Lessons from low teenage pregnancy rates in the Netherlands

The lessons to be learned from the extremely low Dutch teenage pregnancy rate should be applied to the UK government’s teenage pregnancy strategy, according to a new report from the Family Education Trust. This will entail cutting benefits for teenage mothers and strengthening the family.

Deconstructing the Dutch Utopia, by Dutch sociologist Joost van Loon, argues that the received wisdom in this country amongst those concerned with teenage pregnancy – that Dutch rates are low because of high-quality, explicit and early sex education – is misplaced. As a result of a detailed study of what is actually taught in a selection of primary and secondary schools, Dr van Loon found that sex education in the Netherlands does not start at younger ages than in the UK, it is not more explicit, and – most importantly – it does not conform to any single ‘Dutch model’. Schools in the Netherlands are more independent than they are in the UK. There is no national curriculum. Parents and school governors have more control over what is taught, and the influence of the churches is stronger. There are greater differences in the approaches to sex education within Dutch schools than there are between Dutch and British sex education, considered overall.

Sex education is only a minor influence on behaviour

However, even if the Dutch had the finest sex education in the world, it is unlikely that this would have more than a marginal role to play in explaining the dramatic differences between teenage pregnancy rates in the two countries, with England and Wales experiencing about four times the level of the Netherlands (p.23). The extent to which sex education impacts on behaviour is small compared with other factors. We should therefore be looking at alternative explanations for the gap between teenage pregnancy rates in the UK and the Netherlands.

Teenage pregnancy is the result of teenage sexual activity. A society that has more of one will have more of the other. We therefore need to ask why so many young British teens are engaging in high-risk behaviour.

The influence of the family

Early sexual activity is known to be associated with non-traditional family structures. In particular, girls who grow up in fatherless households are more likely to be sexually active at younger ages. It is therefore significant that the family is more intact in the Netherlands than in the UK. British children are five times more likely to live in a household headed by a lone parent than their Dutch counterparts (p.53). They are more likely to be in third-party care and to find no-one at home when they get back from school because their mothers are at work (pp.55-57). These are important factors which would go some way towards explaining differences in teenage pregnancy rates.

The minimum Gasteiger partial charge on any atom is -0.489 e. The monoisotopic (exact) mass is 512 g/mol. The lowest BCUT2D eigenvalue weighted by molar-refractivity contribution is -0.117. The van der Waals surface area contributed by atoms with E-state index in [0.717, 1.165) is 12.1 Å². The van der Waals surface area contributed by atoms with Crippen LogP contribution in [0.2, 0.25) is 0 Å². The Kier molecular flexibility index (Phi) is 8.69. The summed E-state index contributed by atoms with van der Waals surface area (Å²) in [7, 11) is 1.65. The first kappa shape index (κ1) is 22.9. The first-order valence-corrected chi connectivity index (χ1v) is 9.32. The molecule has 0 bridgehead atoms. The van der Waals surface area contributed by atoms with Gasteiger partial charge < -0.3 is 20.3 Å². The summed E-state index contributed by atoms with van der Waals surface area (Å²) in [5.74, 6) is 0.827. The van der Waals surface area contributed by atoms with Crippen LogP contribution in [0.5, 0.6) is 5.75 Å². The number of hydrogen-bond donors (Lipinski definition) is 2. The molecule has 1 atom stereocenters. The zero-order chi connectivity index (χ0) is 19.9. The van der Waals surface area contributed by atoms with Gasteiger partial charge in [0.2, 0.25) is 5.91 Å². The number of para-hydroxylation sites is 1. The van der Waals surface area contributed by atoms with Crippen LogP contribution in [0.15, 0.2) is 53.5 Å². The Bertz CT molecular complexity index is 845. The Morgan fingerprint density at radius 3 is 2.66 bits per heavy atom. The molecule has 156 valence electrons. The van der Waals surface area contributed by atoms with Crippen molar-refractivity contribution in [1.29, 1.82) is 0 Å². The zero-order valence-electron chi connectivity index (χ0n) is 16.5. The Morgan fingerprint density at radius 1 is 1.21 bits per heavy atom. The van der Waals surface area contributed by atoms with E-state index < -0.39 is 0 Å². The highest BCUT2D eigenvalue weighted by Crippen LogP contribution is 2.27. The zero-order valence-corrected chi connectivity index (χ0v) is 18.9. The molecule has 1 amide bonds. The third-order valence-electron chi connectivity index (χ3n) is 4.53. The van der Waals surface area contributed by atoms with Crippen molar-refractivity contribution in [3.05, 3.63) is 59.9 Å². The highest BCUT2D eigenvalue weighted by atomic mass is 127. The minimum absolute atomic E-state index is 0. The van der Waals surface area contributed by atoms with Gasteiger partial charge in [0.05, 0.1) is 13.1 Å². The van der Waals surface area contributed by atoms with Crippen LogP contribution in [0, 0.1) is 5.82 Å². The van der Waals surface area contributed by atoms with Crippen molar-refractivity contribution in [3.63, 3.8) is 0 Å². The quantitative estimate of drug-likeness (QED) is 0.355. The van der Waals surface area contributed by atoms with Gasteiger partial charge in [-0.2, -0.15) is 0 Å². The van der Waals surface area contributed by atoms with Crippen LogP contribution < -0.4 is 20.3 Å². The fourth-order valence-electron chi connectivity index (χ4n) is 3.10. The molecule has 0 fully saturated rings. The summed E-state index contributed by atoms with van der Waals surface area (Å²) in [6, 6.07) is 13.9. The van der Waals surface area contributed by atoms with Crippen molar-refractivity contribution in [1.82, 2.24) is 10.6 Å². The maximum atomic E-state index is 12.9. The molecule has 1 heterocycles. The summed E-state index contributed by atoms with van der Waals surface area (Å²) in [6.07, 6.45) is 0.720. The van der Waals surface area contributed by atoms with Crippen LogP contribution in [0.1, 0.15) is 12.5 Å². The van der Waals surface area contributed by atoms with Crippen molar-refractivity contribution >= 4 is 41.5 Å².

The influence of the welfare system

Furthermore, welfare benefits for teenage mothers in the Netherlands are low compared with Britain, and until recently were almost non-existent. Unwed teenage parenthood is still stigmatised. Becoming a teenage mother is more likely to carry economic and social costs in the Netherlands than here (pp.48-50).

Teenage Pregnancy Unit is barking up the wrong tree

According to Robert Whelan, Director of the Family Education Trust:

“Dr van Loon’s research shows just how misconceived the Blair government’s teenage pregnancy strategy really is. The government has committed itself to halving the teenage pregnancy rate by 2010, but seems to be pursuing policies which will have the opposite effect. Young people are encouraged to regard sexual relations from an early age as unobjectionable and desirable, as long as they use contraception. As teenagers are very inefficient users of birth control, this is a recipe for disaster. They need to be discouraged from engaging in high-risk behaviour, but the Teenage Pregnancy Unit will not take this on. Furthermore, the whole issue of the relationship between family structure and adolescent sexual activity is totally ignored by the TPU.

“We need to learn the lessons of the Netherlands. Benefits to teenage mothers should be reduced and made conditional on their living with their parents or in supervised hostel accommodation. Meanwhile, public policy should be urgently reviewed to see if there are ways in which the traditional family based on marriage can be shored up, rather than undermined as is the case at the moment.”

Deconstructing the Dutch Utopia is available for free download at